Appeal from the Circuit Court of Cook County. The Honorable Joseph N. Casciato, Judge Presiding.
The opinion of the court was delivered by: Egan
PRESIDING JUSTICE EGAN delivered the opinion of the court:
This is an appeal by the plaintiffs, Kirkpatrick W. Dilling and Dilling and Dilling, an Illinois attorney and his law firm, from an order dismissing their breach of contract claim against clients to recover unpaid fees for legal services. The complaint was dismissed by the trial Judge on the ground that the plaintiff failed to establish that Illinois had jurisdiction over the defendants.
The complaint, which claimed in excess of $17,000 for legal fees, was filed against William Sergio and Peter Spiegel and Sergio and Spiegel Television, Inc. (S&S). William Sergio and Peter Spiegel filed special appearances and motions to quash service of process. S&S filed an appearance and answer. The defendants' motion to quash was supported by their own affidavits; and the plaintiffs submitted two affidavits of Kirkpatrick Dilling and answers to interrogatories made by William Sergio and Peter Spiegel. The issue, therefore, was presented to the Judge on the pleadings and the affidavits of the parties. After a hearing, the Judge granted the defendants' motions to quash service. He held that the plaintiffs had failed to establish that the "contact" the defendants had with Illinois would support a finding that Illinois had personal jurisdiction over the defendants. The order recited that the "motion to quash [service] was granted without prejudice to plaintiffs for leave to file an action in another forum."
The plaintiffs subsequently filed a motion for a special finding pursuant to Supreme Court Rule 304(a). (134 Ill. 2d R. 304(a).) The motion alleged that S&S was in bankruptcy and had no assets; in view of that fact the plaintiffs would not proceed further against S&S. The Judge allowed the motion and made a special finding under Rule 304(a) which permitted the plaintiffs to appeal.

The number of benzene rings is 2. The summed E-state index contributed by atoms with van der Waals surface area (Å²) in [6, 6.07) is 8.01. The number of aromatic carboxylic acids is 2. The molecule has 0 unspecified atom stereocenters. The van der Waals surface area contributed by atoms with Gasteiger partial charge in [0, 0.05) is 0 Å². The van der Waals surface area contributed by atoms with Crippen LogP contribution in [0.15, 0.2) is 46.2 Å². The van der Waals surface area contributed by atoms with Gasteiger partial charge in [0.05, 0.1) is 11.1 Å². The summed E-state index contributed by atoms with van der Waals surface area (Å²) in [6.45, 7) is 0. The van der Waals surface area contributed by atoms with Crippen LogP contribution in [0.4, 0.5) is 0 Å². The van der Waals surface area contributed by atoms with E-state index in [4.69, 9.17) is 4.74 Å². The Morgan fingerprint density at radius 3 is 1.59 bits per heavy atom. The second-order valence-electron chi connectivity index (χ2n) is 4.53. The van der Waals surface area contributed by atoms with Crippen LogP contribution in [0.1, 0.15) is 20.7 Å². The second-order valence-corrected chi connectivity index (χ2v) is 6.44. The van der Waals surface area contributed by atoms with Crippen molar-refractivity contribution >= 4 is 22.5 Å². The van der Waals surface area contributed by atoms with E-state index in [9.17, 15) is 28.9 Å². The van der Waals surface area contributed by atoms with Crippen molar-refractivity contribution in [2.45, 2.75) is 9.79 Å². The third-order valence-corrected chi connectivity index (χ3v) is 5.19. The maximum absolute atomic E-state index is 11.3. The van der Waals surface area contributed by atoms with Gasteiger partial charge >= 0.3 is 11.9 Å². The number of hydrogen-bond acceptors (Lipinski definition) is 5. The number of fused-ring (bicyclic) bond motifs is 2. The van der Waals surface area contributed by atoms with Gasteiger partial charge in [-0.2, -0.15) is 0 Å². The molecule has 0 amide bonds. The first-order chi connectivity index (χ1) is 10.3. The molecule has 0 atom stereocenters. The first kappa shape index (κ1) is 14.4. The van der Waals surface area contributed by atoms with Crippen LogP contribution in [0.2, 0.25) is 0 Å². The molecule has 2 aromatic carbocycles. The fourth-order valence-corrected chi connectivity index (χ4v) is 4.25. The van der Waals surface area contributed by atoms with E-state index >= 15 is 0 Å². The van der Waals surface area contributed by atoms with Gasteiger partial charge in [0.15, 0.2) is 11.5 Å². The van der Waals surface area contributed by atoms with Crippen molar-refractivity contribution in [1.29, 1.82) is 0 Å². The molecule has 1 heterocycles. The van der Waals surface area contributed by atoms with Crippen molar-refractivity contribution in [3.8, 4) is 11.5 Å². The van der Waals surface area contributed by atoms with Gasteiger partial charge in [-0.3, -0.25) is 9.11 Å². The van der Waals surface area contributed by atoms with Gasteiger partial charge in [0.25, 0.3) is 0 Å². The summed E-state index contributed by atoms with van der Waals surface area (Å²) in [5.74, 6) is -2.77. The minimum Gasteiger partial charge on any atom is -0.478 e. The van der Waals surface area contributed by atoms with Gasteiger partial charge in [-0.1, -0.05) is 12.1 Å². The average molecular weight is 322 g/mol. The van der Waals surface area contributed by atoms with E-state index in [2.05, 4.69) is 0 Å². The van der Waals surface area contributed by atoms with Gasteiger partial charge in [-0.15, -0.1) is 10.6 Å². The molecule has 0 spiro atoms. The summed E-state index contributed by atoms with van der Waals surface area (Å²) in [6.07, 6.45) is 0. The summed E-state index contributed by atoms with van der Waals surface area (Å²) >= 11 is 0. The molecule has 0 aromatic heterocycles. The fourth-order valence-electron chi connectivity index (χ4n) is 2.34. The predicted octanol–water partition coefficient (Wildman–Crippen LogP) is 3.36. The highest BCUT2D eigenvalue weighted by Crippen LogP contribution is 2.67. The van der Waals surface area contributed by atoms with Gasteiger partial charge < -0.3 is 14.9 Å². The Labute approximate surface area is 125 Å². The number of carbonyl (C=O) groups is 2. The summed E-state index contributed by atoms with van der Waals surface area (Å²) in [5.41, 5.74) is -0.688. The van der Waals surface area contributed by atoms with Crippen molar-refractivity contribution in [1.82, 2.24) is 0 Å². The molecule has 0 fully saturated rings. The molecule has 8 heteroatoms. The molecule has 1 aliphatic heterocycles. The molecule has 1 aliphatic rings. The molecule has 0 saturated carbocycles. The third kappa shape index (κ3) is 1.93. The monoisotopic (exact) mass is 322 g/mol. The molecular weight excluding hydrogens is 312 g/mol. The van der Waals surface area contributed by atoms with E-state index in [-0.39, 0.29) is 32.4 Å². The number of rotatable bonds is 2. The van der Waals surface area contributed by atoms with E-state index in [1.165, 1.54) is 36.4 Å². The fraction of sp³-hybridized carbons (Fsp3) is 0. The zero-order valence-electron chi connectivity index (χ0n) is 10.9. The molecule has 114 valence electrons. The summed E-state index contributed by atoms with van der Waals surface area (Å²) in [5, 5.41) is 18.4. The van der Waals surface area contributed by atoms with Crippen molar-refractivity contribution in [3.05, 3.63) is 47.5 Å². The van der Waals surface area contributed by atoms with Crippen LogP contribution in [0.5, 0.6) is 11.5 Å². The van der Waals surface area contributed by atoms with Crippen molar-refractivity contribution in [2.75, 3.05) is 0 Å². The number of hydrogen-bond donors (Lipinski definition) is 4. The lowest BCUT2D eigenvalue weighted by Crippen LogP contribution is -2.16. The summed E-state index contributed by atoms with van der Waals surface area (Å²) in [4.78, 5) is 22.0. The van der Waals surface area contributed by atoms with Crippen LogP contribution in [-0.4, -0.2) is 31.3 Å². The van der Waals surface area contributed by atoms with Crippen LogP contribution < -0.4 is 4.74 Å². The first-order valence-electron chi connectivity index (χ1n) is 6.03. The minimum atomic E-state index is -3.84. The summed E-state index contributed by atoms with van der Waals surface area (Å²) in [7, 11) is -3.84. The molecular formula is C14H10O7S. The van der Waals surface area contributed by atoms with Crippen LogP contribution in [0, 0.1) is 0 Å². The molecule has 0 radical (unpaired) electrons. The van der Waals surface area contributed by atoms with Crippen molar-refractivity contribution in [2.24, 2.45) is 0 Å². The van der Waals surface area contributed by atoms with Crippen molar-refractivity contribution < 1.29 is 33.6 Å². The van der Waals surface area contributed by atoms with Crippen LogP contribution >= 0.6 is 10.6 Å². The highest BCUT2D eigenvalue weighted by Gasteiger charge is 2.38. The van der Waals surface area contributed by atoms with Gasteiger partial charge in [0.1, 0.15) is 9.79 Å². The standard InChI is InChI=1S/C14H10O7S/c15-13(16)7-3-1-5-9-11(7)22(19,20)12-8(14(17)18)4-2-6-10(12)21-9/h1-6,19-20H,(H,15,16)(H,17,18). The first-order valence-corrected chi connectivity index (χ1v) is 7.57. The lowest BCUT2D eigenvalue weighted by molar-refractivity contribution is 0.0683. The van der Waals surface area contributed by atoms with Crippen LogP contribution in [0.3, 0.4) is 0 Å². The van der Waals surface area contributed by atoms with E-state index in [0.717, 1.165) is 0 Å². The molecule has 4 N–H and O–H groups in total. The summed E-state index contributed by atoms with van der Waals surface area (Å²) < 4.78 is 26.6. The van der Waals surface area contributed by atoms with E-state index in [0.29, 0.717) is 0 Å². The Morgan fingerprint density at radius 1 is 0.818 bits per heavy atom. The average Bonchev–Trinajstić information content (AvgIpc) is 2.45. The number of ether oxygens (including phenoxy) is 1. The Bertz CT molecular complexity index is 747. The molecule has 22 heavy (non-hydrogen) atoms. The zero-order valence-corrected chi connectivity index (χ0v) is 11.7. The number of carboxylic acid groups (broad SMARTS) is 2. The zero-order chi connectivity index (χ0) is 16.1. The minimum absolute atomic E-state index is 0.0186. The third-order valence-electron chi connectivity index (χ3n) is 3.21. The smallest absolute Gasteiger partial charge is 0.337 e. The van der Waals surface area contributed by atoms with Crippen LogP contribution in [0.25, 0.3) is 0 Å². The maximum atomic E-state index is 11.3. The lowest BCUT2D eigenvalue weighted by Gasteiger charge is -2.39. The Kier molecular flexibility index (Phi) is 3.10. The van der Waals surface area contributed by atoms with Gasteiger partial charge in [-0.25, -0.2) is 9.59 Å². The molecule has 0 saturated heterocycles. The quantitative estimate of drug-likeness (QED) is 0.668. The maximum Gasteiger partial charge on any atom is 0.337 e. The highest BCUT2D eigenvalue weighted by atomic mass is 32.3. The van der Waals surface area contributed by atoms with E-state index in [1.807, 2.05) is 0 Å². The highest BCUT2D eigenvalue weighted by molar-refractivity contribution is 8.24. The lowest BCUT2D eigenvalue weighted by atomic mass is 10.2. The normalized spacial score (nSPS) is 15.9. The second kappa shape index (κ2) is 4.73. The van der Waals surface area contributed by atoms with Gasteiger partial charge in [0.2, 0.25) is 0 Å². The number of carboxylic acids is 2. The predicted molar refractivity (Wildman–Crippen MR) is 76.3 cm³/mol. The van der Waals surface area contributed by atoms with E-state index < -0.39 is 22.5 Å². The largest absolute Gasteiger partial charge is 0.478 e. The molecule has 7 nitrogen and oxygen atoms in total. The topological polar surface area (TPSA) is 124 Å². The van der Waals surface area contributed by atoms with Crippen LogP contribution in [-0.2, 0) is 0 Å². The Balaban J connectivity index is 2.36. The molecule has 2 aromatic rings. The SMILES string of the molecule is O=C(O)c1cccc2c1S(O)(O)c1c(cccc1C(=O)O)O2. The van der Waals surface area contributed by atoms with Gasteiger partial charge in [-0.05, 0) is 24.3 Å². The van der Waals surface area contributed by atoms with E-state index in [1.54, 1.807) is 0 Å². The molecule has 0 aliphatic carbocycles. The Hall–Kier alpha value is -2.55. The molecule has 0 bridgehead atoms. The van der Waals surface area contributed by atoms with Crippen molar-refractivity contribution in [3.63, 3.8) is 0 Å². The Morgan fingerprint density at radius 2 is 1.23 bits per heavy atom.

The following facts appear from the affidavits, the answers to interrogatories, the complaint and documents attached to the affidavits and the complaint. William Sergio and Peter Spiegel are two marketers who incorporated S&S under the laws of Delaware to produce half-hour television programs, referred to as "showmercials." Sergio and Spiegel, in equal shares, owned S&S, which is only one of their corporations. S&S operated in California, and through S&S Sergio and Spiegel produced showmercials to market numerous products. S&S directly promoted the product Oxywhite. Another product, Oncor, was promoted by another corporation, Sergio & Spiegel Television for Oncor, Inc., incorporated under the laws of Nevada. At the time the complaint was filed, Spiegel was a resident of California and Sergio was a resident of Florida.
The Dilling law firm, based in Chicago, also operated a California office. Kirkpatrick W. Dilling first met Sergio and Spiegel at the Pasadena Hilton Hotel in California. Sergio and Spiegel introduced themselves to Dilling as "officer[s] of Sergio & Spiegel Television, Inc." S&S hired the plaintiff to render a legal opinion regarding a product to be marketed by S&S. A review of the plaintiffs' bills indicates that this legal opinion was rendered for the product Oxywhite. The defendants contend that the legal services were rendered on behalf of S&S, the corporation that promoted Oxywhite. Each of the defendants' affidavits state, "I did not hire the plaintiff to represent or render any legal services to me."